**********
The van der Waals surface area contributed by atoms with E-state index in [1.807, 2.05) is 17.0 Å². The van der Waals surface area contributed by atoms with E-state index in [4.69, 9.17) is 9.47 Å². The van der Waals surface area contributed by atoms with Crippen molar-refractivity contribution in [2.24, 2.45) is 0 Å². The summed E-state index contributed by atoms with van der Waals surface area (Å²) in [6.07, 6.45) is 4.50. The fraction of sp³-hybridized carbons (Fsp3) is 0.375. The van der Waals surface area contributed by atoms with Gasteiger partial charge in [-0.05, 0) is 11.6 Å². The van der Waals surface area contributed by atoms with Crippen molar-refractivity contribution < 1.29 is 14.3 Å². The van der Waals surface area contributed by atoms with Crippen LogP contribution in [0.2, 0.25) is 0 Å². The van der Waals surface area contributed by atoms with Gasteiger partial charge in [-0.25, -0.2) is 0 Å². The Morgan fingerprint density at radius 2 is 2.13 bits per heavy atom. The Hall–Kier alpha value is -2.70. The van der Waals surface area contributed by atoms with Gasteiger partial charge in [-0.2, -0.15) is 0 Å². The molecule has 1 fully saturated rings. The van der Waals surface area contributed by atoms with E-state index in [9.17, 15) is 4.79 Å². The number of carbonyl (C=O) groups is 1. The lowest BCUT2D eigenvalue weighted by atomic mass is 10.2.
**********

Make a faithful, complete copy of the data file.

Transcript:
The van der Waals surface area contributed by atoms with E-state index in [1.807, 2.05) is 17.0 Å². The van der Waals surface area contributed by atoms with E-state index in [4.69, 9.17) is 9.47 Å². The van der Waals surface area contributed by atoms with Crippen molar-refractivity contribution in [2.24, 2.45) is 0 Å². The summed E-state index contributed by atoms with van der Waals surface area (Å²) in [6.07, 6.45) is 4.50. The fraction of sp³-hybridized carbons (Fsp3) is 0.375. The van der Waals surface area contributed by atoms with Gasteiger partial charge in [-0.05, 0) is 11.6 Å². The van der Waals surface area contributed by atoms with Crippen molar-refractivity contribution < 1.29 is 14.3 Å². The van der Waals surface area contributed by atoms with Crippen LogP contribution in [0.2, 0.25) is 0 Å². The van der Waals surface area contributed by atoms with Gasteiger partial charge in [-0.25, -0.2) is 0 Å². The Morgan fingerprint density at radius 2 is 2.13 bits per heavy atom. The Hall–Kier alpha value is -2.70. The van der Waals surface area contributed by atoms with Gasteiger partial charge in [-0.2, -0.15) is 0 Å². The molecule has 1 fully saturated rings. The van der Waals surface area contributed by atoms with E-state index in [9.17, 15) is 4.79 Å². The number of carbonyl (C=O) groups is 1. The lowest BCUT2D eigenvalue weighted by atomic mass is 10.2.